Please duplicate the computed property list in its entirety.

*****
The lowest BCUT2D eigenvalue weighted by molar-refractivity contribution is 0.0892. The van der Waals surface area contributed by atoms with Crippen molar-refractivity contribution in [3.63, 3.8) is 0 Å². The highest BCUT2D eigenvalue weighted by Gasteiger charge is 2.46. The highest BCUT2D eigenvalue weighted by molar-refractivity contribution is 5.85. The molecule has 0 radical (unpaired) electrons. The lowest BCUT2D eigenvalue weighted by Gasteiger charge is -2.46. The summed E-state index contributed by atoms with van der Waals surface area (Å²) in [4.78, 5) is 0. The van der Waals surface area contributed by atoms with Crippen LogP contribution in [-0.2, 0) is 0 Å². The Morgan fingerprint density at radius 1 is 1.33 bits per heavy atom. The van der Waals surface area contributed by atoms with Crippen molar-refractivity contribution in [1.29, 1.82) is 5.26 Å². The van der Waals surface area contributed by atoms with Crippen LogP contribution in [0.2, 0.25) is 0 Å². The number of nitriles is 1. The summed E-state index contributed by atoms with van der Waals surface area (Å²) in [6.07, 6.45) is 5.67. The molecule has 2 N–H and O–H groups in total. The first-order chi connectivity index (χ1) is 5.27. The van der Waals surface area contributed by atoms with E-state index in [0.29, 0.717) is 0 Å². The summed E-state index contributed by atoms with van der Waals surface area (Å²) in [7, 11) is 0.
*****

The lowest BCUT2D eigenvalue weighted by molar-refractivity contribution is 0.0892. The van der Waals surface area contributed by atoms with Crippen molar-refractivity contribution in [3.63, 3.8) is 0 Å². The highest BCUT2D eigenvalue weighted by Gasteiger charge is 2.46. The highest BCUT2D eigenvalue weighted by molar-refractivity contribution is 5.85. The molecule has 0 radical (unpaired) electrons. The lowest BCUT2D eigenvalue weighted by Gasteiger charge is -2.46. The summed E-state index contributed by atoms with van der Waals surface area (Å²) in [4.78, 5) is 0. The van der Waals surface area contributed by atoms with Crippen LogP contribution in [-0.2, 0) is 0 Å². The Morgan fingerprint density at radius 1 is 1.33 bits per heavy atom. The van der Waals surface area contributed by atoms with Crippen molar-refractivity contribution in [1.29, 1.82) is 5.26 Å². The van der Waals surface area contributed by atoms with Crippen LogP contribution in [0.2, 0.25) is 0 Å². The number of nitriles is 1. The summed E-state index contributed by atoms with van der Waals surface area (Å²) in [6.07, 6.45) is 5.67. The molecule has 2 N–H and O–H groups in total. The first-order chi connectivity index (χ1) is 5.27. The van der Waals surface area contributed by atoms with E-state index in [0.29, 0.717) is 0 Å². The summed E-state index contributed by atoms with van der Waals surface area (Å²) in [7, 11) is 0.